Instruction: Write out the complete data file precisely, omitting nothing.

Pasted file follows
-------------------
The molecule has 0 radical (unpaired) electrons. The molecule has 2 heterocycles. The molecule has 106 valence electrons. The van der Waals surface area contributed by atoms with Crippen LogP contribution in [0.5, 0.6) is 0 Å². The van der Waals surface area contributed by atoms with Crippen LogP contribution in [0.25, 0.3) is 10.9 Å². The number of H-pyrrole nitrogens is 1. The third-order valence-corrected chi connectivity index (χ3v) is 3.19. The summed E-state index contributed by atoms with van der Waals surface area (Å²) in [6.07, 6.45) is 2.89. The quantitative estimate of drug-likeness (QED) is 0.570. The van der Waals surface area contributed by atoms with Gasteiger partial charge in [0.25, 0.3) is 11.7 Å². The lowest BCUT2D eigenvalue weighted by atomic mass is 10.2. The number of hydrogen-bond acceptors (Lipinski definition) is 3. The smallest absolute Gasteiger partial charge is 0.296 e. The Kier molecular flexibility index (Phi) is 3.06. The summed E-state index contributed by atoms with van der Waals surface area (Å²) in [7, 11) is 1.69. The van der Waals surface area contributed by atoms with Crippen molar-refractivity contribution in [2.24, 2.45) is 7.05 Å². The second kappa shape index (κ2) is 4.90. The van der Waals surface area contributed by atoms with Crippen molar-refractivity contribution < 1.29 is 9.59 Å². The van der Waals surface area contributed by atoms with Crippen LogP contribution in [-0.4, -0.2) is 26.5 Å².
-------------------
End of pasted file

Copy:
The molecule has 0 radical (unpaired) electrons. The molecule has 2 heterocycles. The molecule has 106 valence electrons. The van der Waals surface area contributed by atoms with Crippen LogP contribution in [0.5, 0.6) is 0 Å². The van der Waals surface area contributed by atoms with Crippen LogP contribution in [0.25, 0.3) is 10.9 Å². The number of H-pyrrole nitrogens is 1. The third-order valence-corrected chi connectivity index (χ3v) is 3.19. The summed E-state index contributed by atoms with van der Waals surface area (Å²) in [6.07, 6.45) is 2.89. The quantitative estimate of drug-likeness (QED) is 0.570. The van der Waals surface area contributed by atoms with Gasteiger partial charge in [0.25, 0.3) is 11.7 Å². The lowest BCUT2D eigenvalue weighted by atomic mass is 10.2. The number of hydrogen-bond acceptors (Lipinski definition) is 3. The smallest absolute Gasteiger partial charge is 0.296 e. The Kier molecular flexibility index (Phi) is 3.06. The summed E-state index contributed by atoms with van der Waals surface area (Å²) in [7, 11) is 1.69. The van der Waals surface area contributed by atoms with Crippen molar-refractivity contribution in [2.24, 2.45) is 7.05 Å². The second kappa shape index (κ2) is 4.90. The van der Waals surface area contributed by atoms with Crippen molar-refractivity contribution < 1.29 is 9.59 Å². The van der Waals surface area contributed by atoms with Crippen LogP contribution in [-0.4, -0.2) is 26.5 Å².